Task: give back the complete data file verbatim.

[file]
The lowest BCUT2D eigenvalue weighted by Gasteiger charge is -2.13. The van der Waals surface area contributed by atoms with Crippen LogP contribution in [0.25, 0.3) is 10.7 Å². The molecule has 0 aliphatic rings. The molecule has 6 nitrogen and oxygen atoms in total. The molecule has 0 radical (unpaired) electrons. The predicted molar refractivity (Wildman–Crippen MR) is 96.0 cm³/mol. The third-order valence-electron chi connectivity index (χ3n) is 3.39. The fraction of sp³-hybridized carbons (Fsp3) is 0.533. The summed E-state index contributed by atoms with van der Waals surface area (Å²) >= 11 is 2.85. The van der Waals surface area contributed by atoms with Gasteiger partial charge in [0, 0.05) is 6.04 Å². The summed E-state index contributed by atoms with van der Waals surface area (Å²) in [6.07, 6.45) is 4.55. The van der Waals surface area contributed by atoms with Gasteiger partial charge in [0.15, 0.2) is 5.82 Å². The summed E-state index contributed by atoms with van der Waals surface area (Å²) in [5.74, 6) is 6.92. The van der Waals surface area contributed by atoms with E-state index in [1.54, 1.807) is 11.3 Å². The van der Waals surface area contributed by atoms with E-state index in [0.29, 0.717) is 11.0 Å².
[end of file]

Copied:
The lowest BCUT2D eigenvalue weighted by Gasteiger charge is -2.13. The van der Waals surface area contributed by atoms with Crippen LogP contribution in [0.25, 0.3) is 10.7 Å². The molecule has 0 aliphatic rings. The molecule has 6 nitrogen and oxygen atoms in total. The molecule has 0 radical (unpaired) electrons. The predicted molar refractivity (Wildman–Crippen MR) is 96.0 cm³/mol. The third-order valence-electron chi connectivity index (χ3n) is 3.39. The fraction of sp³-hybridized carbons (Fsp3) is 0.533. The summed E-state index contributed by atoms with van der Waals surface area (Å²) >= 11 is 2.85. The van der Waals surface area contributed by atoms with Gasteiger partial charge in [0, 0.05) is 6.04 Å². The summed E-state index contributed by atoms with van der Waals surface area (Å²) in [6.07, 6.45) is 4.55. The van der Waals surface area contributed by atoms with Gasteiger partial charge in [0.15, 0.2) is 5.82 Å². The summed E-state index contributed by atoms with van der Waals surface area (Å²) in [5.74, 6) is 6.92. The van der Waals surface area contributed by atoms with E-state index in [1.54, 1.807) is 11.3 Å². The van der Waals surface area contributed by atoms with E-state index in [0.29, 0.717) is 11.0 Å².